**Back-EMF and Symmetry** • Likewise, current induced in a generator induces torque • Torque opposes rotation of the generator • These reaction forces always resist the applied forces • This is required by the Maxwell-Faraday Equation:

**Back-EMF and Symmetry** • Back-EMF is how energy is extracted from a voltage source by a motor • Without load, motor is allowed to accelerate • Back-EMF increases with motor speed • When back-EMF equals supplied voltage, there is no net voltage, no current over the motor - it stops accelerating • Since no current flows, no energy leaves the battery

**Back-EMF and Symmetry** • Load on the motor extracts rotational energy • Motor does not reach the same top speed, so back-EMF is always less than supply voltage • Heavier load => lower top speed => more current flows

**Back-EMF for square coil** We will calculate the peak back-EMF of a square coil.

**Back-EMF for square coil** Assume B and v are perpendicular: • Force on charge: FB = qvB (v and B are perp.: drop sin(ϴ)) • Force per unit charge: FB/q = vB • Work per unit charge over distance L: LFB/q = LvB • This is the Back-EMF over a distance L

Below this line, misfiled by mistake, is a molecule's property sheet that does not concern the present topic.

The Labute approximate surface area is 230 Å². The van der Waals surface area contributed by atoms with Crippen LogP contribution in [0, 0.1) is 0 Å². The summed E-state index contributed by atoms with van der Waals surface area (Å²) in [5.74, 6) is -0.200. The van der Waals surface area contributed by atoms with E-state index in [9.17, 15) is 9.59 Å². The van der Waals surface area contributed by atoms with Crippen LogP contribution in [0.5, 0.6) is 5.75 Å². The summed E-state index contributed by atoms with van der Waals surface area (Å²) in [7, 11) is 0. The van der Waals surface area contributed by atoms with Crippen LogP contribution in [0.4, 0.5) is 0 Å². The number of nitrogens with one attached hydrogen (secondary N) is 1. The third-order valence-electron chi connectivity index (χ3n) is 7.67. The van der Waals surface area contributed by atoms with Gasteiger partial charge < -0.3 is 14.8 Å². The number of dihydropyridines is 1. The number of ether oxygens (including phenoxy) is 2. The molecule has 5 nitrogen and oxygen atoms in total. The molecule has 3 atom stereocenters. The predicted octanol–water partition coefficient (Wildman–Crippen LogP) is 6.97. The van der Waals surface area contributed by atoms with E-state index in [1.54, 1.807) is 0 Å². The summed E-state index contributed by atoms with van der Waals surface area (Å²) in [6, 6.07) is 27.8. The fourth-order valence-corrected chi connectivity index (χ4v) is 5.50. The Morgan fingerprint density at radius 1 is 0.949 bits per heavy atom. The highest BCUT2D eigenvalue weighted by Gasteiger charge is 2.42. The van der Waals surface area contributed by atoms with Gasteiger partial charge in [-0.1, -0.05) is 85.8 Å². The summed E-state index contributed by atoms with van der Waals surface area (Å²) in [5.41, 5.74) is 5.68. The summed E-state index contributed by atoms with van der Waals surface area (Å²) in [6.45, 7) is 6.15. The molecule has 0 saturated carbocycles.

**Back-EMF for square coil** Over the top and bottom edges of square coil: • ϴ = 90 degrees, sin(90) = 1 • Speed of edge v = 2π*f*r = 2π*f*0.019 m • 6 turns, so length L = 6*0.038 m • B = 0 T over top edge, 0.083 T over bottom edge • 6*2π*f*(0.019 m)*(0.038 m)*(0.083 T) = (0.0023 m2T)*f • (0.0023 m2T)*f = Vback

**Back-EMF for square coil** • What about the 3 turn coil? • 3*2π*f*(0.019 m)*(0.038 m)*(0.083 T) = (0.0012 m2T)*f = Vback • At maximum speed, Vback should be equal for both coils • So 6*2πfrLB = 6*2πfrLB • 2f1 = f2 • Top speed of the 3 turn coil should be about twice that of the 6 turn coil. Is it?

**Other coils** • What about the rectangular coils? Circular coils? Will they be faster or slower? • For rectangular coil, B = 0.047 T • (0.0013 m2T)*f = Vback • For circular coil, B = 0.140 T • (0.0039 m2T)*f = Vback

**Efficiency** • Vin = 2.7 V, but only applied half the time, so 1.35 V • These frequencies are much lower than we'd expect • These motors have very low efficiencies • Efficiency is defined in terms of power, energy-per-time • Efficiency n = Pout/Pin: ratio of input power to output power

**Efficiency** • Ideally, mechanical power of a motor equals electrical input power • Electrical power of a generator equals mechanical input power • In reality, this never happens

**Sources of Inefficiency** • Friction between the rotor and its joint • Resistance and between electrons and the wire (resistance) • Geometry - magnetic field, coil shapes don't maximize torque on coil

**Design considerations** • Number of turns: more turns give more torque, but also more resistance • Joints: sliding contacts have a lot of friction - some motors apply current to loop by induction • Geometry: vast variation in designs to maximize magnetic force! • Iron cores in coils • Multiple coils, multiple magnets

**What loop shape is most efficient?** • Which loop shapes give most efficient conversion? Why? • To find the answer, need more physics: